Gross mortgage lending in the UK reached £19 billion in October, according to figures released by the Council of Mortgage Lenders (CML).
This is 5 per cent higher than in September, and up by 8 per cent on October last year.
This is the highest lending total for an October since 2008, when £18.6 billion was lent.
This goes against some expectations, as people thought that the mortgage lending restrictions that came into force earlier this year as a result of the mortgage market review would drastically reduce the amount of people who were able to get mortgages.
Economist Mohammad Jamei said, “As the temporary impact of implementing the mortgage market review fades, a clearer picture of the mortgage and housing market is emerging. Nearly all indicators in the housing market align with our view of a gentle easing in market conditions.”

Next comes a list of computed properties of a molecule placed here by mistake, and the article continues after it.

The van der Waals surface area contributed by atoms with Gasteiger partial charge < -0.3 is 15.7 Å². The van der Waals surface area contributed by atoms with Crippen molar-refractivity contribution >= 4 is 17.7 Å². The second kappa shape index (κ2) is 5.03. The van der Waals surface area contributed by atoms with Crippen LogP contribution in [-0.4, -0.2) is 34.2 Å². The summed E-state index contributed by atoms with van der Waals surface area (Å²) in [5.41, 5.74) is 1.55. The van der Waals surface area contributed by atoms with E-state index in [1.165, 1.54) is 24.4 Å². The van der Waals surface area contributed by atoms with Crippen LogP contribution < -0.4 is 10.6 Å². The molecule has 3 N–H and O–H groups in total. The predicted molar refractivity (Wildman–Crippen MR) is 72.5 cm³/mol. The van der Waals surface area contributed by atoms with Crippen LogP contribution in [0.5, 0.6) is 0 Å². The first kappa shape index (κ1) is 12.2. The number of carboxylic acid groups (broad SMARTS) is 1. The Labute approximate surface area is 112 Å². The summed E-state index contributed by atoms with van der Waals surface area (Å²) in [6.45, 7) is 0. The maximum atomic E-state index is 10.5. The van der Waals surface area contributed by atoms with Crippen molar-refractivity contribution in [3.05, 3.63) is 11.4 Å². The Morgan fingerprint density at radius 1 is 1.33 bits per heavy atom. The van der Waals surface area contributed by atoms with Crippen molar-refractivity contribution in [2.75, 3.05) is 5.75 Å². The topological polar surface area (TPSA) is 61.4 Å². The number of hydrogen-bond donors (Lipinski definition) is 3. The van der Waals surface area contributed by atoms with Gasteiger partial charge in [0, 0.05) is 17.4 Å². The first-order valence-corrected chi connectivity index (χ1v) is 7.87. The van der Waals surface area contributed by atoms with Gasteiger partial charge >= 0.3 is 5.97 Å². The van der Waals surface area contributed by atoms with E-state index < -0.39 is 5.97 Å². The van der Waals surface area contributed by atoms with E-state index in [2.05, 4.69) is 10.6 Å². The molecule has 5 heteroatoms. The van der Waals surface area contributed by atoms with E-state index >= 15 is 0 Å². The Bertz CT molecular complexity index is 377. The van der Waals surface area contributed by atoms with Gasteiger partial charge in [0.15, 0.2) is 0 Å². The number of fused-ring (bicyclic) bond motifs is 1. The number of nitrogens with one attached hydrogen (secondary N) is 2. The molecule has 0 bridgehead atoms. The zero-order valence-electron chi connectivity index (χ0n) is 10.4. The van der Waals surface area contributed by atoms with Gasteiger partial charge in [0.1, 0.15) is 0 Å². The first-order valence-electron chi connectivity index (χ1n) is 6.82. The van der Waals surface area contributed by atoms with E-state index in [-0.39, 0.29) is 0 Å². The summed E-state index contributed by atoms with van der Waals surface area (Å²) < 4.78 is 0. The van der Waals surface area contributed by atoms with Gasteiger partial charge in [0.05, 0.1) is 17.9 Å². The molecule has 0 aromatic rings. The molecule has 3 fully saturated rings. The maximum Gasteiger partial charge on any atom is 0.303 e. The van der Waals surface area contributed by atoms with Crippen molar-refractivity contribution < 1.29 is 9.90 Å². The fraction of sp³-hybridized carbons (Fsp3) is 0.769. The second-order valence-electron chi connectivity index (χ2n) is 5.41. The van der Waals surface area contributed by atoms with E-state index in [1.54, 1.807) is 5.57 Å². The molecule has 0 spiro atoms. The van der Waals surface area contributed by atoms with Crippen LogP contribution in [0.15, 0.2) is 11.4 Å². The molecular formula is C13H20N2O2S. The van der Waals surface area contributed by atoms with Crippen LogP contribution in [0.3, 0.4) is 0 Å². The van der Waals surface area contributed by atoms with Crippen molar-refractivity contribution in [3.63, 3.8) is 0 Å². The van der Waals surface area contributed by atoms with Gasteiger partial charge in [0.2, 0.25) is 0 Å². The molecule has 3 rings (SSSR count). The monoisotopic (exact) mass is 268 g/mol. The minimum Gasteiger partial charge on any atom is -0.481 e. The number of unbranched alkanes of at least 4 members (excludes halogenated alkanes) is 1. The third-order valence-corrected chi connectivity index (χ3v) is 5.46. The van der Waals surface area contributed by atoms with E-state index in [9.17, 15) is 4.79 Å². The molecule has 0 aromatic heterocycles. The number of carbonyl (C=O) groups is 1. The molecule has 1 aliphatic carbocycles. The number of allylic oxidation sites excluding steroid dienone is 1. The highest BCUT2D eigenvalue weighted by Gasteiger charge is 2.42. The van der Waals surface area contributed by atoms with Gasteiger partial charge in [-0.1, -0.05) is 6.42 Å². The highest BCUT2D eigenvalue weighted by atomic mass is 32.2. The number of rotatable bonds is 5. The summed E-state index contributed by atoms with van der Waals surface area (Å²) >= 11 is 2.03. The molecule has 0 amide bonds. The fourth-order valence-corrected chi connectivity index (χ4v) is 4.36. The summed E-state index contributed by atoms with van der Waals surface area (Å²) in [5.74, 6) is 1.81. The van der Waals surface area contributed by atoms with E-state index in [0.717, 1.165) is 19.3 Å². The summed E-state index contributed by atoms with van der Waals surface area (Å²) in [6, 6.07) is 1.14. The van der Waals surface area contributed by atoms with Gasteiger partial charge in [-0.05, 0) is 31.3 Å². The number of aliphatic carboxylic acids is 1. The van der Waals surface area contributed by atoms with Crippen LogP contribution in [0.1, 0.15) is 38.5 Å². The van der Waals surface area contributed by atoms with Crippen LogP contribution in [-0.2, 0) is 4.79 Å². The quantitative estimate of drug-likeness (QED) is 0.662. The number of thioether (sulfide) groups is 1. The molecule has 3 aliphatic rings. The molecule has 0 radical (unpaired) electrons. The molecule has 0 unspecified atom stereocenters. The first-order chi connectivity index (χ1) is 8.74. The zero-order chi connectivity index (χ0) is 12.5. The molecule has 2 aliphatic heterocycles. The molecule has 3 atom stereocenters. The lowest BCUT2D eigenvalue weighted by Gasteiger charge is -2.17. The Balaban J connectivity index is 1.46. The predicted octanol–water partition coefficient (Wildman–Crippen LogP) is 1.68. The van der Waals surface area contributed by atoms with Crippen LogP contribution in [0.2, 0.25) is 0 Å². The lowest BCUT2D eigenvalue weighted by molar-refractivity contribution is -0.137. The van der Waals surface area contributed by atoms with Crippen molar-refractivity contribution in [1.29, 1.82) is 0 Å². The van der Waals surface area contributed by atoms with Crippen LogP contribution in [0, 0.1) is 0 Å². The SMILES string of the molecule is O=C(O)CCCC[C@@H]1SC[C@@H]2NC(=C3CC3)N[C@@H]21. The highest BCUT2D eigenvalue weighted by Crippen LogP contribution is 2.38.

He added, “While the housing market has cooled in recent months, mortgage lending continues to be underpinned by positive factors. With expectations of the first interest rate rise moving to the fourth quarter of next year, as well as positive forecasts for growth, pay and unemployment, there is potential for market activity to gain traction in the New Year.”
It is thought that the predicted interest rate rise will not happen early next year, as predicted, and is now thought to come in the latter half of 2015, leaving current mortgage rates at an all time low.
For now, the market seems to be steadily increasing, and may continue to do so until the interest hike predicted next year.